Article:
17 August 2004 Photopolymerization-induced materialization of the dipolar response from isolated metallic nanoparticles
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Abstract
We report on the characterization of the field diffracted by Au nanoparticles under optical excitation. The spatial distribution of the scattering diagram of the nanoparticles is materialized in real space through photopolymerization. These experiments find their motivations in optics where metallic nanoparticles are thought to find promising applications in plasmonics, but also in chemistry where nanometer scale polymerization mechanisms is a subject of current interest for both fundamental purposes or lithographic applications. For our experiments, the nanoparticles embedded in a photopolymerizable material are deposited on a glass substrate. The sample is then subjected to a global illumination and the field scattered by the particles enables for a local optical activation of the polymerization reaction. The nanometric sensitivity of the polymerization reaction determines the reaction's transfer function and allows for a spatially controlled characterization of the field scattered by the particles. The shape of the resulting polymeric material, representing the particle's spatial diffraction pattern, is subsequently characterized using Atomic Force Microscopy (AFM). For colloidal, randomly dispersed Au nanoparticles excited with linearly polarized light, the scattering induced topography is related to the dipolar response from the particle. More specifically, different components of the scattered field were identified that we assigned to the evanescent and progressive contributions of the dipole's field. Experiments in progress are aimed to study interacting particles with various shapes and sizes.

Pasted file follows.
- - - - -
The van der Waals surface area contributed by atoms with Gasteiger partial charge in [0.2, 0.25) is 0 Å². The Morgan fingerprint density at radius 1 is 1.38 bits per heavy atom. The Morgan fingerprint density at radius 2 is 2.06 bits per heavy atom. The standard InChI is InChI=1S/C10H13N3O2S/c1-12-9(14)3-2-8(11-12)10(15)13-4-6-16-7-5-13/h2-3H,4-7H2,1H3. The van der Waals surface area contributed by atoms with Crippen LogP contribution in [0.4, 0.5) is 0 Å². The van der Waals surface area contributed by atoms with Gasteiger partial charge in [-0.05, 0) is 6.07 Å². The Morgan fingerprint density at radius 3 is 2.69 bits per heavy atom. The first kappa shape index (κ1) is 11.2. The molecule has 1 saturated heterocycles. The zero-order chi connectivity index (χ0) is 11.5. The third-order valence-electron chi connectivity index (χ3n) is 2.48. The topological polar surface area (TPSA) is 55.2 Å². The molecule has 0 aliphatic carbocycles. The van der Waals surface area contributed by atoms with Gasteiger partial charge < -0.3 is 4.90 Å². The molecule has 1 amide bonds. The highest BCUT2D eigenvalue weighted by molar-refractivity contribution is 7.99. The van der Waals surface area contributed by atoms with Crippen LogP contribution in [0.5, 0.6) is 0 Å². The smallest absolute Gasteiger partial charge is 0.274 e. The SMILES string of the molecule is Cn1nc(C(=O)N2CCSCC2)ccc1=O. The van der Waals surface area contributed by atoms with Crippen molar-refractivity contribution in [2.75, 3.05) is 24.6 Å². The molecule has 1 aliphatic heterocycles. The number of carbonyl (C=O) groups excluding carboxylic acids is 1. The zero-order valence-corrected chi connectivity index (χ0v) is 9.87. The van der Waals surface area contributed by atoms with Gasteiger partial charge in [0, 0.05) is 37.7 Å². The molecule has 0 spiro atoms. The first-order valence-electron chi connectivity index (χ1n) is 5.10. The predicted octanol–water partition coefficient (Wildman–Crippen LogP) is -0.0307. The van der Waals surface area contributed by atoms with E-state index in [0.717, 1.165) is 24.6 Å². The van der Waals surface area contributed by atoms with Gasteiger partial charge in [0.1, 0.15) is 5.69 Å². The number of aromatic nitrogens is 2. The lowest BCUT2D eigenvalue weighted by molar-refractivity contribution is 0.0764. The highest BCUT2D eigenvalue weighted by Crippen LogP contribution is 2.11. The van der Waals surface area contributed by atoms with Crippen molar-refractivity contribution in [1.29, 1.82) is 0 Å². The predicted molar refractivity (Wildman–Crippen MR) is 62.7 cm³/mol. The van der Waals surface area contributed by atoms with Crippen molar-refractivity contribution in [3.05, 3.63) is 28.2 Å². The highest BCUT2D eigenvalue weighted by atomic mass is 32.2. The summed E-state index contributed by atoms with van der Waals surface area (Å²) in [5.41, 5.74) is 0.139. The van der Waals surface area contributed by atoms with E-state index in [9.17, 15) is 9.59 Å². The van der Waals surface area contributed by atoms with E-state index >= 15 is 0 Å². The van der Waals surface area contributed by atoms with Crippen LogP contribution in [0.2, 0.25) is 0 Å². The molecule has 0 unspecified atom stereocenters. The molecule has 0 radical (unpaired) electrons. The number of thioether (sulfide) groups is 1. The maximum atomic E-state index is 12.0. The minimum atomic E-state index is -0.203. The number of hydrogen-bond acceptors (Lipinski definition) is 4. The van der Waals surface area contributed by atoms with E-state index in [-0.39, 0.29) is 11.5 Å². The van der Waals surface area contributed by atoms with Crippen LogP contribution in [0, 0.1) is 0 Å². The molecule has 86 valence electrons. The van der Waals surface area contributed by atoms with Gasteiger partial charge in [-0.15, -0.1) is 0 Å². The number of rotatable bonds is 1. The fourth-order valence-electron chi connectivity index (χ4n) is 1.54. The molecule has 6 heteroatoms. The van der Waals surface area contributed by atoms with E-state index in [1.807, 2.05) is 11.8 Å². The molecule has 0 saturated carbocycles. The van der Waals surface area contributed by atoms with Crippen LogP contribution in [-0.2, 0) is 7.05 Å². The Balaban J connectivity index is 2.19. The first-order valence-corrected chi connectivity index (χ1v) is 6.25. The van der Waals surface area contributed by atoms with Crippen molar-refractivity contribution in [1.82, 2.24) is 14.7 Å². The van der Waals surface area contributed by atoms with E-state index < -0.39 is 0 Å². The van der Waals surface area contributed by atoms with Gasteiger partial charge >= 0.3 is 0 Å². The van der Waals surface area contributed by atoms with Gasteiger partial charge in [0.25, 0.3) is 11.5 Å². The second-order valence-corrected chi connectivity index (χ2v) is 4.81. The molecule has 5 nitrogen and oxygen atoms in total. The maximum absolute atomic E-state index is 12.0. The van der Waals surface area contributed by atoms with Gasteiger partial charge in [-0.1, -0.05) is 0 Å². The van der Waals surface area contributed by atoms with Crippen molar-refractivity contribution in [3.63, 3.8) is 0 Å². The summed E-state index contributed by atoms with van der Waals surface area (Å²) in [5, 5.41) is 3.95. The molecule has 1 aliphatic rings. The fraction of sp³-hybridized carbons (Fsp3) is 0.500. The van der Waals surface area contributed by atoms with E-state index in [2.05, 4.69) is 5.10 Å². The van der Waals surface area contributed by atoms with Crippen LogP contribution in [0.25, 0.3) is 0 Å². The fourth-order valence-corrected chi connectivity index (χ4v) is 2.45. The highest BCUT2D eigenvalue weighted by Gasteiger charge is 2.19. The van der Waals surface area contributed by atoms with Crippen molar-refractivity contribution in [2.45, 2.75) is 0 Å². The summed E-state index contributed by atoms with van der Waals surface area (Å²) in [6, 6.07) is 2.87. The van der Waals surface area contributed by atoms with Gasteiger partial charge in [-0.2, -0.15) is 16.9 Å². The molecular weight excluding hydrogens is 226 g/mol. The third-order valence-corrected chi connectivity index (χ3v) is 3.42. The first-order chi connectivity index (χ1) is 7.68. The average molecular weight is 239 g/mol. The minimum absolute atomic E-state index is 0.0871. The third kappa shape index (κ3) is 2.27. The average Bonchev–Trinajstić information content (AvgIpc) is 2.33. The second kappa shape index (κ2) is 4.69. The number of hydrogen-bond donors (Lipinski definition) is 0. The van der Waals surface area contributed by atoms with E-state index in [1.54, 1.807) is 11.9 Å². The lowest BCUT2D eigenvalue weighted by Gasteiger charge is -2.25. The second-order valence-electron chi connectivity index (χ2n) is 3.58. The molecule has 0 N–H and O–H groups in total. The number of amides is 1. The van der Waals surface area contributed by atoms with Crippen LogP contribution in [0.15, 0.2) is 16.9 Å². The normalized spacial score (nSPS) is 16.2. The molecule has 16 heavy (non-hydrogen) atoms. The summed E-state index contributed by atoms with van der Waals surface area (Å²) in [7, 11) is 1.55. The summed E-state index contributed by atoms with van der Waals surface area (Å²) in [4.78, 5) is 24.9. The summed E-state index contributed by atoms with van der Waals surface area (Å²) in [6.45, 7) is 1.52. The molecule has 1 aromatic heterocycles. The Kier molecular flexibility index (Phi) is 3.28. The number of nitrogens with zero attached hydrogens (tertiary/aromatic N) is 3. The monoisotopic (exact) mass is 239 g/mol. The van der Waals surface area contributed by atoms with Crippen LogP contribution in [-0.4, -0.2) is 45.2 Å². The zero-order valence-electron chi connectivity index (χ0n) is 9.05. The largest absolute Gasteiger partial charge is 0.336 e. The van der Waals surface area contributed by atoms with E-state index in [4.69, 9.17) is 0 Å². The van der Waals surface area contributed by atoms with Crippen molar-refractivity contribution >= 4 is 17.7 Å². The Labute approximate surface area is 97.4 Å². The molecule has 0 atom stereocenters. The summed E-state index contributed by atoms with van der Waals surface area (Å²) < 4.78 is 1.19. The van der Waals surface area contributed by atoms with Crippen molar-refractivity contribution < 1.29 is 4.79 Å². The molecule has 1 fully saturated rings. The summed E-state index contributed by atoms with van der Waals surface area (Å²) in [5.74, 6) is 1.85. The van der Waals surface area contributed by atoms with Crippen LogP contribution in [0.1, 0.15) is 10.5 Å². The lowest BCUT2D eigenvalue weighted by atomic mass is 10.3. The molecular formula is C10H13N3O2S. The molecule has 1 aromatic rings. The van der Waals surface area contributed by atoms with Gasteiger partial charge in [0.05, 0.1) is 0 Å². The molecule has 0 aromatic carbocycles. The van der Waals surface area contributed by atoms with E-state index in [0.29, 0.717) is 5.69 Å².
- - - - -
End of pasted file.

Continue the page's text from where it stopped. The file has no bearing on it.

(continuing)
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Gregory Wurtz, Dominique Burget, Christiane Carre, "Photopolymerization-induced materialization of the dipolar response from isolated metallic nanoparticles", Proc. SPIE 5458, Optical Micro- and Nanometrology in Manufacturing Technology, (17 August 2004); doi: 10.1117/12.545655; https://doi.org/10.1117/12.545655
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